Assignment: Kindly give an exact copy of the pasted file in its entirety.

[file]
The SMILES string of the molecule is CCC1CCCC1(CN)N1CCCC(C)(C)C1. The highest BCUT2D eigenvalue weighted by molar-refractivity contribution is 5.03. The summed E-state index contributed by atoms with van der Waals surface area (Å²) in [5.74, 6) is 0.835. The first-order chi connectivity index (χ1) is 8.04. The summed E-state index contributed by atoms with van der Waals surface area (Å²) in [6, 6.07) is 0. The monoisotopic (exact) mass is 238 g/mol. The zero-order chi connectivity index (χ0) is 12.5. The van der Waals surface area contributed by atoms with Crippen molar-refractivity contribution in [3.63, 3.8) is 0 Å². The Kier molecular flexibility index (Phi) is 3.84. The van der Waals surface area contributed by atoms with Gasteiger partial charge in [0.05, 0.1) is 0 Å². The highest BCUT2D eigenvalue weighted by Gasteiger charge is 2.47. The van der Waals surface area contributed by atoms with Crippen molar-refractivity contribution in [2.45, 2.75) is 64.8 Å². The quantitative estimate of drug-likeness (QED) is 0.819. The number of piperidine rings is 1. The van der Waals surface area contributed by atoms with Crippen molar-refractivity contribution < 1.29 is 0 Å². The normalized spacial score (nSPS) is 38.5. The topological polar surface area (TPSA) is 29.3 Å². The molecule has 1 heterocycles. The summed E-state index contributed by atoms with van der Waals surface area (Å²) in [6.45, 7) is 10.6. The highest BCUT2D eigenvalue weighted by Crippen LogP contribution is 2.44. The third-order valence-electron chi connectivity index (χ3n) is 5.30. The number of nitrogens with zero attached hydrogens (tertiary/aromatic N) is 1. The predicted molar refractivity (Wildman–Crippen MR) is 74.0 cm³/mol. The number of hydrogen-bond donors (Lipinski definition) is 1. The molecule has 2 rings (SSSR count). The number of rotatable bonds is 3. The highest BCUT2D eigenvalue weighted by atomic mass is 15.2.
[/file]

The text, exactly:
The SMILES string of the molecule is CCC1CCCC1(CN)N1CCCC(C)(C)C1. The highest BCUT2D eigenvalue weighted by molar-refractivity contribution is 5.03. The summed E-state index contributed by atoms with van der Waals surface area (Å²) in [5.74, 6) is 0.835. The first-order chi connectivity index (χ1) is 8.04. The summed E-state index contributed by atoms with van der Waals surface area (Å²) in [6, 6.07) is 0. The monoisotopic (exact) mass is 238 g/mol. The zero-order chi connectivity index (χ0) is 12.5. The van der Waals surface area contributed by atoms with Crippen molar-refractivity contribution in [3.63, 3.8) is 0 Å². The Kier molecular flexibility index (Phi) is 3.84. The van der Waals surface area contributed by atoms with Gasteiger partial charge in [0.05, 0.1) is 0 Å². The highest BCUT2D eigenvalue weighted by Gasteiger charge is 2.47. The van der Waals surface area contributed by atoms with Crippen molar-refractivity contribution in [2.45, 2.75) is 64.8 Å². The quantitative estimate of drug-likeness (QED) is 0.819. The number of piperidine rings is 1. The van der Waals surface area contributed by atoms with Crippen molar-refractivity contribution < 1.29 is 0 Å². The normalized spacial score (nSPS) is 38.5. The topological polar surface area (TPSA) is 29.3 Å². The molecule has 1 heterocycles. The summed E-state index contributed by atoms with van der Waals surface area (Å²) in [6.45, 7) is 10.6. The highest BCUT2D eigenvalue weighted by Crippen LogP contribution is 2.44. The third-order valence-electron chi connectivity index (χ3n) is 5.30. The number of nitrogens with zero attached hydrogens (tertiary/aromatic N) is 1. The predicted molar refractivity (Wildman–Crippen MR) is 74.0 cm³/mol. The number of hydrogen-bond donors (Lipinski definition) is 1. The molecule has 2 rings (SSSR count). The number of rotatable bonds is 3. The highest BCUT2D eigenvalue weighted by atomic mass is 15.2.